We talk a lot about our aging workforce. To cite Harvard Business Review: “By 2050, over one-fifth of the U.S. population will be 65 or older, up from the current figure of one-seventh. The number of centenarians worldwide will double by 2023 and double again by 2035. Projections suggest life expectancy will surpass 100 in some industrialized countries by the second half of this century — roughly triple the lifespan that prevailed worldwide throughout most of human history.”
We also tend to discuss obesity quite a bit, this generation’s smoking. The latest Centers for Disease Control stats show more than a third of U.S. adults — nearly 36 percent — are obese. And in 2008, according to the CDC, obesity-related medical costs hovered around $147 billion; in fact, typical medical expenses for obese people were $1,429 higher than those of normal weight.
But what we rarely touch on is the deadly — and costly — combination of the two. It’s something employers need to be aware of, now more than ever. Again, the CDC reports that “more than a quarter (27.1 percent) of adults aged 50-64 are sedentary, defined as not doing any physical activity outside of work for 30 days.”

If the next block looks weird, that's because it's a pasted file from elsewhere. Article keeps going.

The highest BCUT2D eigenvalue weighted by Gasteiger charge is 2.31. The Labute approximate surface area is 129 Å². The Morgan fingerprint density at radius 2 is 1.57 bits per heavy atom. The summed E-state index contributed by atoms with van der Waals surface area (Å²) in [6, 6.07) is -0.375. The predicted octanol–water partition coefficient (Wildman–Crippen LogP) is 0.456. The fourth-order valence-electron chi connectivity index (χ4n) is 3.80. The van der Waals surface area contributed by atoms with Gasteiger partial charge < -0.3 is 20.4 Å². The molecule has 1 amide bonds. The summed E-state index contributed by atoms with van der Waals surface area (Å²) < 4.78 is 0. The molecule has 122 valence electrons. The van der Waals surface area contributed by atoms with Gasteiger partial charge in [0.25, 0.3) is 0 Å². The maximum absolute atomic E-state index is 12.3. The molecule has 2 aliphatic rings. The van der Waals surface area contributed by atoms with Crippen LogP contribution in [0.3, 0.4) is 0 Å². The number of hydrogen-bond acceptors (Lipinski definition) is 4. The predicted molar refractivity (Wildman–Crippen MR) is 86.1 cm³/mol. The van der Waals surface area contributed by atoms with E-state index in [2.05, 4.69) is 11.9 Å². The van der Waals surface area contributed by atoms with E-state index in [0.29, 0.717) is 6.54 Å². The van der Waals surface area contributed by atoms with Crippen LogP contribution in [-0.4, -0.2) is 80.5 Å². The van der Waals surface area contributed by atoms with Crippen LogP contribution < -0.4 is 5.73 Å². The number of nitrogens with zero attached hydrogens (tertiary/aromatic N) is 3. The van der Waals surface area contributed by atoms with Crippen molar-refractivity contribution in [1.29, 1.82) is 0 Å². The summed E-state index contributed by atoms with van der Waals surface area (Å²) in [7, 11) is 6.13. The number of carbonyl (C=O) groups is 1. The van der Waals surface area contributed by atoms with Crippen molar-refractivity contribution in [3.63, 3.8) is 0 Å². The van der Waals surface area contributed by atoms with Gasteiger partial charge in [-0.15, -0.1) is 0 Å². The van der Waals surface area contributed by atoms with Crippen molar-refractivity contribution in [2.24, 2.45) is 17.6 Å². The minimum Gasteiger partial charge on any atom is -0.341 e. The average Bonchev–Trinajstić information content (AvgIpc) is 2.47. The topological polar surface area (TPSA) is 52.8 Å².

The experts over at Metlife Mature Market Institute have made an effort to lift the veil on this growing demographic with their latest research, “On the Critical List? A MetLife Report on the Health Status of the 40+ Population.”
Estimates peg obesity — and its related diseases and treatment — as an annual medical burden of “nearly 8.5 percent of total annual Medicare expenditures.” So these costs are borne by all of us.
But I don’t need to tell you employers are seeing those rising health care costs cutting into their bottom lines, as well. According to the Kaiser Family Foundation, from 1999 to 2005, the average employer cost for health insurance rose from $1.60 to $2.59 per employee per hour.
So there’s greater motivation than ever for employers to stop playing defense with old school acute medical treatments and become more proactive with wellness and disease management initiatives.
The conversation needs to evolve beyond simple costs management and containment and into increased employee productivity. It takes time, work and no small amount of investment, which is probably why less than 10 percent of employers are already on this path. But the ROI has shown it to be worth for employers and employees alike.
An Urban Institute study — and common sense — strongly suggests older workers actually miss less work than younger employees, are in turn more productive and at the end of the day show more loyalty to their employers. Don’t we owe them the same?